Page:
While in Tokyo, Marcos Jr. clarified that the Subic and Clark military bases are not among the new sites approved under the latest pact.[5] The US returned its naval base in the Subic Bay some 30 years ago and the Philippines built a naval base nearby in 2022. The Philippines and China have overlapping claims in parts of the South China Sea, areas believed to be rich in minerals, gas and oil deposits, and other marine resources. During Marcos Jr.’s Tokyo visit, the possibility of entering into a tripartite agreement between the US, Japan and the Philippines was also discussed. That proposal is currently under study. It is felt that in view of the “confusing” and “dangerous” situation and uncertainties relating to the South China Sea and the Indo-Pacific region as well as the Russia’s military operation in Ukraine, strengthening trilateral ties could contribute to peace and stability in the region.

There could be roadblocks to such an idea. Signing a VFA with Japan allowing Japan’s Self-Defense Forces (SDF) to take part in joint military exercises may be of interest to the Philippines. The SDF have participated in joint drills for humanitarian assistance and disaster relief but joint military exercises could be constrained by Japan’s Constitution, particularly Article 9 that strictly limits military activities overseas. While working with friendly countries, Marcos wants to pursue an independent foreign policy and not getting sucked into cold war politics era where a nation had to choose to be aligned with either of the two blocs. As mentioned at the outset, the bloc could endorse the ASEAN concept of Asian centrality but the truism is that there are cracks that could present roadblocks.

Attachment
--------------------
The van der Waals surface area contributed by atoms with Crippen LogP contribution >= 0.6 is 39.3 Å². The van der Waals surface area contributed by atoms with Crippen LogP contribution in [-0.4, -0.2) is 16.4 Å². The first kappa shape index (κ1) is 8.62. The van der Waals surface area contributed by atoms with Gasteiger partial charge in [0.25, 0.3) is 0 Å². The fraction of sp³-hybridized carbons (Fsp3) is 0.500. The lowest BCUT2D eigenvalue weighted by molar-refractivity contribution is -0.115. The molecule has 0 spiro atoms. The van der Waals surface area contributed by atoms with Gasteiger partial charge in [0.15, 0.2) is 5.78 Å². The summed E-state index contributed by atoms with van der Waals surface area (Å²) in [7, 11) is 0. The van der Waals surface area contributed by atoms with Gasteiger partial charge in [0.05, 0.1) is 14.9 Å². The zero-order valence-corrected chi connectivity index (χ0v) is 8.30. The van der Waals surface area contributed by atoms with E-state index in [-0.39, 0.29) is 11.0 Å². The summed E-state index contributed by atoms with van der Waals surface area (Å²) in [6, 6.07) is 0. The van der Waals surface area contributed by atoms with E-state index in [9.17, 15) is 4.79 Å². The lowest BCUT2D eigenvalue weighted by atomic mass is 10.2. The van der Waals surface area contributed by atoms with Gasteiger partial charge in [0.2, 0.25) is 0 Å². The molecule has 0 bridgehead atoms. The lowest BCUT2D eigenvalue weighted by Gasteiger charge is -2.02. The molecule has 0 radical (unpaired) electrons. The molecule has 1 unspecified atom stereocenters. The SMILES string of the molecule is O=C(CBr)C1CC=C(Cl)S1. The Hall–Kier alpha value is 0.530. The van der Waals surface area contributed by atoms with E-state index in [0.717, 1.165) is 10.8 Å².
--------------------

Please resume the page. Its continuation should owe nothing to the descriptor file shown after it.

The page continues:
Beijing’s Reaction

This brings us to a larger question: Is the deal allowing access to four strategic military bases around the Philippines a big threat to China or the impact on China could be limited?[6]Though some Chinese analysts feel the impact could be limited, the US military presence on a permanent basis on the four new sites has the potential to “pose a big threat to China” as these four sites have close proximity to Taiwan and the Spratly Islands. China would be deterred from any adventurous move to unify Taiwan by force for fear of immediate US retaliation. The US shall have the option now to deploy medium-range missiles and that could worry China. Any escalation would have perilous consequences. Beijing would also be careful of its moves as those could result in unintended consequences.